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How to differentiate arm instruction and thumb instruction? For example:

add r1, r2, r3 ;add r2 and r3, then store the result in r1 register

How does the above instruction work in terms of arm and thumb instruction?

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4  
Are you asking how they are different? Or if they are different? Or how they do the addition? Your actual question is not clear to me. :-) – Sam Mussmann Dec 5 '12 at 15:14

Well go to infocenter.arm.com and get the architectural reference manual for the architecture in question, or just get the ARMv7 manual (not the -M but the -A or -R) which will include all instruction codings to date from ARMv4 to ARMv7 including thumb and the most mature thumb2 extensions. (you might need multiple architectural reference manuals and/or technical reference manuals as the encoding of instructions is hit or miss in the arm manuals)

Under thumb instructions look at the register based ADD instruction, there is one encoding with three registers Encoding T1 which is listed as all thumb variants (ARMv4T to the present(ARMv4T, ARMv5, ARMv6, ARMv7 and likely ARMv8))

bits 15 to 9 are 0b0001100 three bits of rm, three bits of rn and three bits of rd (typically thumb instructions are limited to r0-r7 needing three bits to encode, thumb2 extensions and a few special thumb instructions allow higher numbered registers (four bits of encoding)).

The instruction is listed as ADDS rd,rn,rm in the description, the S means save flags which is from the parent ARM instruction from which the thumb instruction was derived, for ARM instructions you have the choice to modify flags or not, thumb instructions you do not (thumb2 has a way to control this but it has limitations (for the add instruction)).

ADDS rd,rn,rm

0001100 rm rn rd

So ADDS r1,r2,r3 would be this chunk of bits

0001100 011 010 001 = 0001100011010001 = 0001 1000 1101 0001 = 0x18D1

looking at the ADD instruction in ARM mode you start with a condition field, as you have written your question this is an ALWAYS or a 1110 pattern (always execute) also as you have written your question you wrote add not adds so not saving flags so the s bit is zero in the encoding

so add rd,rn,shifter operand we start off with the bit pattern 0b111000I01000 then four bits for rn four for rm and 11 for the shifter operand. Yes that is an I an bit position 25 not a one. the I is part of the shifter operand encoding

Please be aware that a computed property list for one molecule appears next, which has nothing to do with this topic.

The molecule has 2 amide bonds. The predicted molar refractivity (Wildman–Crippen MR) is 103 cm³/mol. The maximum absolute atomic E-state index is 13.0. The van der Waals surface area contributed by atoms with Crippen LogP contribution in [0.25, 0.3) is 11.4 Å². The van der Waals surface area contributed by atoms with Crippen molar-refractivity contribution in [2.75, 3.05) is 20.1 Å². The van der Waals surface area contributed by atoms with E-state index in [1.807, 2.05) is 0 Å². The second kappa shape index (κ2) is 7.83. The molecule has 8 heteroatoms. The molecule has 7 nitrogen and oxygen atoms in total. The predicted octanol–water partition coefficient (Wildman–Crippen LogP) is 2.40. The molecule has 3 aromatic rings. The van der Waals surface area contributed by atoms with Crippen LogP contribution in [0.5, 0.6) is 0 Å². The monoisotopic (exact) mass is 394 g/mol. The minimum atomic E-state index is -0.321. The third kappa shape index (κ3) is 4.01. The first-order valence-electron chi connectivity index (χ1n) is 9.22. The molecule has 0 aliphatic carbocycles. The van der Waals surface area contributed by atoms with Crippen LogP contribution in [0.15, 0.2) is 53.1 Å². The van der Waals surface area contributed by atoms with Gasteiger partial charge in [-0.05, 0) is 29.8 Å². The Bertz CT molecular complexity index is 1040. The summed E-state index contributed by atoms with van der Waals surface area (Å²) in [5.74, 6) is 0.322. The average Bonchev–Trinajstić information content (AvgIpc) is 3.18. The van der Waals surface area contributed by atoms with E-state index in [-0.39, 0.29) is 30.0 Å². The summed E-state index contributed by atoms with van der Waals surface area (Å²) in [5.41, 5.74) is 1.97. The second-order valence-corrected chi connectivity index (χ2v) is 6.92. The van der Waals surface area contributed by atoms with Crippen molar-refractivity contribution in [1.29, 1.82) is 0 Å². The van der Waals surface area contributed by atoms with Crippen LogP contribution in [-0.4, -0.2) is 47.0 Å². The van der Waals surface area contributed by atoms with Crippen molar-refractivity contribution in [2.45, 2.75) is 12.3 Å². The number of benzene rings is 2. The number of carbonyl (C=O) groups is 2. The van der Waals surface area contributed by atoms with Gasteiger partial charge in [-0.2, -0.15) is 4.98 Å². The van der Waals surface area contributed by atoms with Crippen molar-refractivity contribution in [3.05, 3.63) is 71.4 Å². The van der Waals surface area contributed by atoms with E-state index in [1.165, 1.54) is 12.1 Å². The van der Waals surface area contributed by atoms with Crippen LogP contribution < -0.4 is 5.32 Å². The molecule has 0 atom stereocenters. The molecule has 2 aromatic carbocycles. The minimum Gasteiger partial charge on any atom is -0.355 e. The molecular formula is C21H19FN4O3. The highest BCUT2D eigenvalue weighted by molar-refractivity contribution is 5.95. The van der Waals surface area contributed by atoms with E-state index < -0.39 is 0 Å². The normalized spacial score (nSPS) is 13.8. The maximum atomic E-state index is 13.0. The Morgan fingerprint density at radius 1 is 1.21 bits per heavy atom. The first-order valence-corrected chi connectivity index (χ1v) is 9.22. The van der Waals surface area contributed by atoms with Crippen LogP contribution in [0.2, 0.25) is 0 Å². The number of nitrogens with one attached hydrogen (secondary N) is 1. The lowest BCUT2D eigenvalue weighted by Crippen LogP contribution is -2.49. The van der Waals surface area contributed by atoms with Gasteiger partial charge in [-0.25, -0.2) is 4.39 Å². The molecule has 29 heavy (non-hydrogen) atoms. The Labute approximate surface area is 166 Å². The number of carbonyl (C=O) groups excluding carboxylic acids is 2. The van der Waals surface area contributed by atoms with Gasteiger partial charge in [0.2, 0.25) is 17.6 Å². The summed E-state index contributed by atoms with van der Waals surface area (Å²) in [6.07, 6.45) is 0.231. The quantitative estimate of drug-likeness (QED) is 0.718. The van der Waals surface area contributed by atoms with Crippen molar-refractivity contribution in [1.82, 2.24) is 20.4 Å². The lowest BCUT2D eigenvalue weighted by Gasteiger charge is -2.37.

Now go to the section of the manual that describes the shifter operand encoding. the encoding that is just a register rm is bit 25 (the I bit) is zero, and 11 to 4 are zero with 3 to 0 being rm so add rd,rn,rm

1110 00 0 01000 rn rd 00000 000 rm

1110 00 0 01000 0001 0010 00000 000 0011 = 1110 0000 1000 0001 0010 0000 0000 0011 = 0xE0812003

Now we can test this, take this program

add r1,r2,r3
.thumb
add r1,r2,r3

call it add.s assemble then disassemble

arm-none-eabi-as add.s -o add.o
arm-none-eabi-objdump -D add.o 

and get

Disassembly of section .text:

00000000 <.text>:
   0:   e0821003    add r1, r2, r3
   4:   18d1        adds    r1, r2, r3

which matches the hand encoding.

Now if you are trying to disassemble a chunk of bytes that you dont know what kind they are, that is a different story, this can be very difficult at best, ideally you want to disassemble the whole binary by following the execution and mode changes (which you might not be able to figure out without simulating the execution). One clue is that ARM instructions generally use the ALways condition which is 0xE at the beginning of the instruction so if you see lots of 32 bit words in the form 0xExxxxxxx those are likely arm instructions and not data and not thumb instructions. Pure thumb will have a not so typical pattern say 0x6xxx and 0x7xxx but also a mixture of all other starting values. Thumb2 extensions can start on either halfword boundary and will have a more distinctive start pattern for 32 bit words but because they are mixed with non-thumb2 extensions and not always aligned on 32 bit boundaries thumb with or without thumb2 extensions are not so easy to visually isolate from data only the ARM instructions are easy to visually isolate.

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+1, great answer. I was trying something different.. I was compiling add.s with "gcc -mthumb" and it still didn't create a thumb binary. Do you know why? – auselen Dec 6 '12 at 9:42
    
notice the .thumb in my code that tells the assembler that the code that follows is thumb. .code 32 tells the assembler that the code is arm. There is also the common syntax stuff and other things you can look up on your own. Also notice that I used gnu assembler not gnu C compiler to assemble the assembly language. (as instead of gcc) even though gcc is going to pass it on to as, there may be pre-processing and the experience can be different than straight assembly. – dwelch Dec 6 '12 at 14:15
    
I just noticed something else to do diff between arm/thumb in elf files. If you readelf -s add.o, in .symtab you get $a or $t depending on the encoding, see sourceware.org/binutils/docs/as/ARM-Mapping-Symbols.html – auselen Dec 7 '12 at 3:36

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